4)  What are you reading now?

I always try to keep up with the new Danish crime writers. My priorities are to keep up with what’s coming next.

5)  What are your five favorite books? You can do authors if that’s easier.

I love Cheryl Strayed’s WILD, it made me want to do an eye-opening hike myself. And Gillian Flynn, Michael Connelly, Karin Slaughter and Jojo Moyes. And I really, really enjoyed Dicker’s THE TRUTH ABOUT THE HARRY QUEBERT AFFAIR.

6)  If you could make one book mandatory, what would it be?

Such a difficult question! I would have to say: all of them. So many books have made a difference in my life, from comic books to serious tomes…I couldn’t choose just one!

7)  What 2015 books are you looking forward to?

THE ARC OF THE SWALLOW by Sissel-Jo Gazan and THE TRUTH ABOUT PRETTY GIRLS by Karin Slaughter.

Books To Watch For In 2015: The Forgotten Girls

It’s no secret that I absolutely love Sara Blaedel and the fact that her new book is out (relatively) soon is the best news.

The Forgotten Girls has quite possibly the best premise ever:

“In a forest in Denmark, a ranger discovers the fresh corpse of an unidentified woman. A large scar on one side of her face should make the identification easy, but nobody has reported her missing. After four days, Louise Rick–the new commander of the Missing Persons Department–is still without answers. But when she releases a photo to the media, an older woman phones to say that she recognizes the woman as Lisemette, a child she once cared for in the state mental institution many years ago. Lisemette, like the other children in the institution, was abandoned by her family and branded a “forgotten girl.” But Louise soon discovers something more disturbing: Lisemette had a twin, and both girls were issued death certificates over 30 years ago. As the investigation brings Louise closer to her childhood home, she uncovers more crimes that were committed–and hidden–in the forest, and finds a terrible link to her own past that has been carefully concealed.”

It sounds so good and so, so sad.

Books To Watch For In 2015: An Interview With DK Mok

1)  How long would you last in this world?

Let’s see, it’s a magical fantasy world with technological capabilities hovering somewhere around the Middle Ages. To be honest, I don’t think I’d last very long in a world without lots of public libraries, fast internet, and easy access to chocolate biscuits. Then again, it just might be worth sacrificing my laptop in exchange for an enchanted castle.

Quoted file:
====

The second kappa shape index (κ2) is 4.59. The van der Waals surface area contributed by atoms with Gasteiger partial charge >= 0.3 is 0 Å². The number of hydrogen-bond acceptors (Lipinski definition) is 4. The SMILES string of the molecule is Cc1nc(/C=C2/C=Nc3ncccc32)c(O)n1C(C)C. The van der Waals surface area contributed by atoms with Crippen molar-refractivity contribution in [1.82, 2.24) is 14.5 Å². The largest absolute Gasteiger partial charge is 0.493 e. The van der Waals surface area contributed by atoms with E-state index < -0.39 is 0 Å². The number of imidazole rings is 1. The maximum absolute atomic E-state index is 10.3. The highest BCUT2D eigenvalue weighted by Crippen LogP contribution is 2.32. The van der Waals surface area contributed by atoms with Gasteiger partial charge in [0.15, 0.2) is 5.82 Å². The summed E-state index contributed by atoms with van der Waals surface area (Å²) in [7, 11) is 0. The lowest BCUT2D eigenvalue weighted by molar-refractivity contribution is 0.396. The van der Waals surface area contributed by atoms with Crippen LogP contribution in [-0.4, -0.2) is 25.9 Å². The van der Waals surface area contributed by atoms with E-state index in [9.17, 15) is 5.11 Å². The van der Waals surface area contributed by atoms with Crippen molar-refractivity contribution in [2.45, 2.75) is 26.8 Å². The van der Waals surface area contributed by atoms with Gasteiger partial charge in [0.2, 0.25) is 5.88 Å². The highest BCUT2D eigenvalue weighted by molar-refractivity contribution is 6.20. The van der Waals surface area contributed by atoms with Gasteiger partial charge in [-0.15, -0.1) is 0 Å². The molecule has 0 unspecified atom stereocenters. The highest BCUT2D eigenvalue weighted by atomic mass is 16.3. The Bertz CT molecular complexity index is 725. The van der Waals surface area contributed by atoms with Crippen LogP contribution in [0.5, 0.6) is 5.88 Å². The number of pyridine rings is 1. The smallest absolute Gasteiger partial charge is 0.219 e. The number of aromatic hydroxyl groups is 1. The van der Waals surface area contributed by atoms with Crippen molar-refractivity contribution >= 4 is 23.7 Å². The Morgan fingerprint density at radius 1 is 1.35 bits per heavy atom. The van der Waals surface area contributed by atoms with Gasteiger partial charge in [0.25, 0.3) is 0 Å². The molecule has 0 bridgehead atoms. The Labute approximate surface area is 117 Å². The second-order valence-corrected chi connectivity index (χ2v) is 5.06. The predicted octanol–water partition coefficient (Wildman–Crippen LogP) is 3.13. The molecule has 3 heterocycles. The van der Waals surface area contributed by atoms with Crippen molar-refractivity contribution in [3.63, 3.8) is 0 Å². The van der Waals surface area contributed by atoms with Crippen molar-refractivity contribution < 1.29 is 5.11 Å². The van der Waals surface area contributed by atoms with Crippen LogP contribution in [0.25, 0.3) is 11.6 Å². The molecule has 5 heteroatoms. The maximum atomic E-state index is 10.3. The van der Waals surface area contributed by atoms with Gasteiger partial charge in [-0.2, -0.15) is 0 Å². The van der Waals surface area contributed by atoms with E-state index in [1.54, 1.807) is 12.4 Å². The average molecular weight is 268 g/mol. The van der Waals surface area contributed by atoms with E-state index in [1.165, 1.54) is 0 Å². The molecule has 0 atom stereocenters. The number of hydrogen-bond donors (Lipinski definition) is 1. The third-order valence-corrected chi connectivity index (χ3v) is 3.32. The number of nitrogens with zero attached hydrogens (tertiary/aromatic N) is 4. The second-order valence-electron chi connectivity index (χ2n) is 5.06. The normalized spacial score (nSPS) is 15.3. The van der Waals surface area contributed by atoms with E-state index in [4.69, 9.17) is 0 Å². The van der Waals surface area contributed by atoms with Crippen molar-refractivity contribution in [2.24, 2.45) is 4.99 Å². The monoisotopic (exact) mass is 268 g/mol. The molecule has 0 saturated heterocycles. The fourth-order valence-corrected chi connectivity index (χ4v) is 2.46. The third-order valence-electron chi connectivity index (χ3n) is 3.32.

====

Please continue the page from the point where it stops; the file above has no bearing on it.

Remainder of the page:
The world in Hunt for Valamon resembles a medieval society in that the feudal system is commonplace, and adventurers bristle with swords and bows. However, the local cultures tend to be more progressive and diverse, and there’s a good chance that a bookish idealist like me would find a home in a cosy library somewhere.

2)  What was the inspiration for this novel?

There were a number of influences behind this novel, but one of them was my love of fantasy worlds. I grew up playing games like AD&D, Quest for Glory, and Might and Magic. While I enjoyed rampaging through dungeons and slinking through catacombs, over the years, I found myself increasingly intrigued by characters who weren’t typical heroes. The healers, the diplomats, the puzzle-solvers—people of quiet courage and ingenuity.

I decided that I wanted to write a story about a healer who finds himself thrust into an adventure better suited to fighters, archers, and thieves. I still wanted dungeons and catacombs and explosions, but I wanted to see how a healer would handle those challenges.

The idea bubbled away in my thoughts for several years, and when I finally began to write the novel, it had evolved into a darker and more complex story, exploring issues of vengeance, the cycles of war, and the power of compassion. But at heart, it’s a fantasy adventure with a spirit of discovery and hope.

3)  Your other book is sort of intellectual action.  Was this book easier or harder to write?

Every book has its own unique challenges. My urban fantasy novel, The Other Tree, involved far more research—delving into botany, archaeology, and Sumerian ancient history. My latest novel, Hunt for Valamon, required much more detailed plotting in the outlining stages. Being epic fantasy, it has a larger cast of characters, more intertwining story threads, and the arcs are more complicated. Overall, I think Hunt for Valamon was more challenging to write because I also needed to create the history and cultures of that world, although the process was one I enjoyed.

4)  What are you reading now?

I’ve just started reading the second book in the Sorcery Ascendant SequenceBlood of Innocents by Mitchell Hogan. His first book, A Crucible of Souls, won an Aurealis Award for Best Fantasy Novel, and it’s exciting to explore such a richly imagined fantasy world, especially one with an intriguing magic system.

I’m also keen to start on Dragons at Crumbling Castle by Terry Pratchett, Newt’s Emerald by Garth Nix, Fivefold by Nathan Burrage, several FableCroft anthologies, and a precarious tower of to-be-read books.